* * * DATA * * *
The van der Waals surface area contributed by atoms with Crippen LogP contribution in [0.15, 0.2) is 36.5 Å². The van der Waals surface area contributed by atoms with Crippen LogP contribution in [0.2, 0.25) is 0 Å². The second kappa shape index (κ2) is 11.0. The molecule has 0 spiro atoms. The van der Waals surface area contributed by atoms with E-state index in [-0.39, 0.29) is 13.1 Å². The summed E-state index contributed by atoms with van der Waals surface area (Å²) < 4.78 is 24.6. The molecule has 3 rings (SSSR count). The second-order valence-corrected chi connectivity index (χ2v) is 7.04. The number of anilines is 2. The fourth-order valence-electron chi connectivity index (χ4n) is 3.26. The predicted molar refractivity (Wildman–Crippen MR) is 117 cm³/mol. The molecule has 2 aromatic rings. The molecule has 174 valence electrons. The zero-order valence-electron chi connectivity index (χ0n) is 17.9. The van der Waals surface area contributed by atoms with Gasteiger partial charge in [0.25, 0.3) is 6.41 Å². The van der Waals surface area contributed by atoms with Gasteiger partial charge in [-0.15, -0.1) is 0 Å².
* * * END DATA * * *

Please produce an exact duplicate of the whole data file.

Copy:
The van der Waals surface area contributed by atoms with Crippen LogP contribution in [0.15, 0.2) is 36.5 Å². The van der Waals surface area contributed by atoms with Crippen LogP contribution in [0.2, 0.25) is 0 Å². The second kappa shape index (κ2) is 11.0. The molecule has 0 spiro atoms. The van der Waals surface area contributed by atoms with E-state index in [-0.39, 0.29) is 13.1 Å². The summed E-state index contributed by atoms with van der Waals surface area (Å²) < 4.78 is 24.6. The molecule has 3 rings (SSSR count). The second-order valence-corrected chi connectivity index (χ2v) is 7.04. The number of anilines is 2. The fourth-order valence-electron chi connectivity index (χ4n) is 3.26. The predicted molar refractivity (Wildman–Crippen MR) is 117 cm³/mol. The molecule has 2 aromatic rings. The molecule has 174 valence electrons. The zero-order valence-electron chi connectivity index (χ0n) is 17.9. The van der Waals surface area contributed by atoms with Gasteiger partial charge in [0.25, 0.3) is 6.41 Å². The van der Waals surface area contributed by atoms with Gasteiger partial charge in [-0.15, -0.1) is 0 Å².